We saw them feed while we were on the ship later too. They breached the surface with their giant jaw open and their baleen open catching food in their mouths and filtering out the water. They rolled on their sides like synchronized swimmers. We even saw two dive down at the same time and flip their flukes up in a pair! But I digress, back to our kayak.
There were three options for the passengers at Orne Harbor – a Zodiac cruise, a hike on the Antarctic Continent up to a ridge to see Chinstrap penguins, or to kayak. The Chinstrap penguin has a stronger tail than some of the others, so it is able to climb to higher areas than the others. Clouds were rolling in and out, so it was a risk for the hikers as to how their view would be, but we learned it was spectacular from Marion and Bev, as they opted for the steep hike as opposed to kayaking. This was the first opportunity to be on the Antarctic Peninsula, which was also a glacier. In addition, Bev was camping later and wanted to save some energy for the evening activity.
After we kayaked with the humpbacks, we paddled into the sheltered harbor, through the brash ice, and then around the coastline. We saw part of a glaciated cliff crash into the water which sounded like thunder as it calved off the ice shelf, an iceberg roll, a small waterfall trickle down the towering cliff, penguins jump from rock to rock, and cormorants protect their nests. After playing in the harbor, we paddled out to open water to watch the whales that had traveled into the distance. We had been on the water about two and a half hours – in fact each paddle had been about that long, so the zodiac picked us up and took us back to the ship.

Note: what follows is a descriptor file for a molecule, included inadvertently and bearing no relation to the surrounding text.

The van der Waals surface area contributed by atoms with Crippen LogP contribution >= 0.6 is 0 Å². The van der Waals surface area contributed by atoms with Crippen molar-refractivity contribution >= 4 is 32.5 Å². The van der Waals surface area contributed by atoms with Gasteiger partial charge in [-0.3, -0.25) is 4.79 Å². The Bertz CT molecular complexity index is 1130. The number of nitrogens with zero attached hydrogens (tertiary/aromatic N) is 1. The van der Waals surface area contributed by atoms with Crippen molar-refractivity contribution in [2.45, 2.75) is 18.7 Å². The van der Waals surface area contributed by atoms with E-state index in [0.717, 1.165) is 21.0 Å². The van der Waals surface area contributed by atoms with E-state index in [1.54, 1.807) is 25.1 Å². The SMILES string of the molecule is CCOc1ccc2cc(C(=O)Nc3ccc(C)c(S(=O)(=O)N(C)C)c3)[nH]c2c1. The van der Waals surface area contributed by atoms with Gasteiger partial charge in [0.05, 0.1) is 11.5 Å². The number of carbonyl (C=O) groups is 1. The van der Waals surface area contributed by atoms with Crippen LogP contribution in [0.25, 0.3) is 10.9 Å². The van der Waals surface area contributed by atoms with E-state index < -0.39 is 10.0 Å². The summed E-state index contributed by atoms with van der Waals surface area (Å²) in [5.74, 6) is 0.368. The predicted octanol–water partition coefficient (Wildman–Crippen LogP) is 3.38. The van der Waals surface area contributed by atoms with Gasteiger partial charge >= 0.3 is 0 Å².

We enjoyed a relaxing evening tonight…dinner, looking through pics, and again watching humpbacks (a mama and her calf) while 40 other passengers went camping in the rain at Danco Island. We tried to camp, but only made it on the waiting list. Now I’m kind of glad we didn’t make it. There are not enough tents to go around, so most have to sleep in there sleeping bag covered in a bivvy bag, a waterproof cover.
Campers had to choose this option several days ago when it wasn’t raining. In addition, no food is allowed on land, and they were going to be there from right after dinner until just before breakfast…ten hours. Also, while the sun sets for four hours, it generally stays light and the animals aren’t very quiet. I think camping will be an exercise in getting wet, cold, and counting sheep! While it would have been cool to say I camped in Antarctica, I’m enjoying the luxuries of the ship…particularly staying dry! ETB